Andrea Bogie

Andrea Bogie

Research Project Manager

Andrea Bogie has extensive experience with research and analysis in child welfare, juvenile justice, the adult aging population, and monitoring the academic achievement of at-risk children. Since 2005, Andrea has conducted child welfare risk assessment validation studies in several jurisdictions in the United States, assisted with developing an actuarial risk assessment for adult protective services agencies, led the effort to construct an actuarial delinquency prevention assessment for use in child welfare, and assisted with several juvenile justice risk assessment validations as part of a national research study funded by the Office on Juvenile Justice and Delinquency Prevention.

Andrea has conducted numerous SDM system implementation process evaluations for CPS, APS, and TANF agencies. She has written dozens of data management reports for child welfare agencies in California, New Jersey, Virginia, and New Hampshire. She is also the primary analyst for school monitoring reports for small high schools and charter schools in the City of Milwaukee. Prior to her work here, she provided direct services as an AmeriCorps teacher and mental health case manager. Andrea has an MSW with a concentration in community organization, policy, and advocacy from Syracuse University and a Bachelor of Science in psychology and social welfare from the University of Wisconsin‐Madison.

Recent publications from Andrea Bogie:

Andrea Bogie, Researcher

Have you ever gone to the grocery store and thrown a bunch of random items in your cart without thinking about what you were going to make? When you got home, were your cupboards full but you could not figure out what to make for dinner? Maybe you had what you needed to make a really great breakfast or some delicious snacks, but what you really needed to make was dinner for four.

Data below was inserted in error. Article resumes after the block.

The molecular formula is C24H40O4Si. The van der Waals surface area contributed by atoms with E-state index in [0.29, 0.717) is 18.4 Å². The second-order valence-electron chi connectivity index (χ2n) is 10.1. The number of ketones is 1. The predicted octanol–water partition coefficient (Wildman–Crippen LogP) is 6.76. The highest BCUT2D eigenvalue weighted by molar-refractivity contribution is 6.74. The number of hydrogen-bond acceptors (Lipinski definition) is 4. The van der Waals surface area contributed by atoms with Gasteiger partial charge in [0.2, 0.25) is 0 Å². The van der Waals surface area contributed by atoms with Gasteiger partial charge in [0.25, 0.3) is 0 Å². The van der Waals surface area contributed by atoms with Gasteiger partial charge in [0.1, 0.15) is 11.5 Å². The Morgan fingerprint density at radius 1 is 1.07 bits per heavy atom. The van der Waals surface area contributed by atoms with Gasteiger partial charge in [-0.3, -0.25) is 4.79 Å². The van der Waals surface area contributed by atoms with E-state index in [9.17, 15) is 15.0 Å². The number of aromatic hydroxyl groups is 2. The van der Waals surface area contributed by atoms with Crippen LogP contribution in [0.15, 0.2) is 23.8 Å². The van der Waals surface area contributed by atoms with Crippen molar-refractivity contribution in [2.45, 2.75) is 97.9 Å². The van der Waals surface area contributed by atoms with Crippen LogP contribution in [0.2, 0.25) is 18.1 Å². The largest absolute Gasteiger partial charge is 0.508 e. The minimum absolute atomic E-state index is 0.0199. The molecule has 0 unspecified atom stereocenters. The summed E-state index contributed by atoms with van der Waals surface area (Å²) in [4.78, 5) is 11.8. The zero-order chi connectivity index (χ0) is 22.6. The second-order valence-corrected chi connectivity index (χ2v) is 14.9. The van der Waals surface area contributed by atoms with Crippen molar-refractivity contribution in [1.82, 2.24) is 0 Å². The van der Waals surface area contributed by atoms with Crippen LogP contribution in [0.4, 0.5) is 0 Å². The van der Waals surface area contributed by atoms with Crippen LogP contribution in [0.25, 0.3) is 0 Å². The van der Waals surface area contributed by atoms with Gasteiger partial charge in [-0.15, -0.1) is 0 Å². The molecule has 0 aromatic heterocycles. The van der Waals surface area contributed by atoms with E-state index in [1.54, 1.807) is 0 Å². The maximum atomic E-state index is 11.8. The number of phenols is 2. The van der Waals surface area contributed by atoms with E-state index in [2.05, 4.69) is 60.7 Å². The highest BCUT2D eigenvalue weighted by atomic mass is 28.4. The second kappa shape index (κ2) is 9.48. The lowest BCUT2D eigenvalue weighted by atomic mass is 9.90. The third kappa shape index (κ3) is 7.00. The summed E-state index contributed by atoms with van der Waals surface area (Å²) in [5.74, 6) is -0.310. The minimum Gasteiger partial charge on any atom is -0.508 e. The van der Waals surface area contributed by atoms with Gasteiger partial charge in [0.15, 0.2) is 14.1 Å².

Erin Wicke Dankert
Andrea Bogie, MSW

The Texas Department of Family and Protective Services (DFPS) partnered with NCCD’s Children’s Research Center (CRC) to implement a Structured Decision Making® (SDM®) risk assessment for child protective services (CPS). This actuarial risk assessment will help DFPS to identify families at highest risk of future child maltreatment to inform decisions related to service provision with the goal of preventing the occurrence of future harm. DFPS decided to adopt a version of the risk assessment originally developed for a child welfare population served by the California Department of Social Services. To test whether that version of the risk assessment will work as intended for DFPS, CRC conducted this preliminary risk fit study. The results of the study showed that the risk assessment will work as intended for the DFPS CPS population. A full risk validation study is recommended within three to five years of implementation.

Andrea Bogie, Researcher, NCCD

As part of my job, I work with data every day. I collect it, match it, aggregate it, and analyze it. The other day, it occurred to me how much I also use data in my everyday life without even thinking about it. I collect data about my work hours, our household budget, my daughter’s eating and sleep schedules, weekly workouts, groceries, etc. Although my personal data files are much smaller than those I use for work and the analysis is much simpler, the purpose of collecting and analyzing both is the same—I want information about what is happening.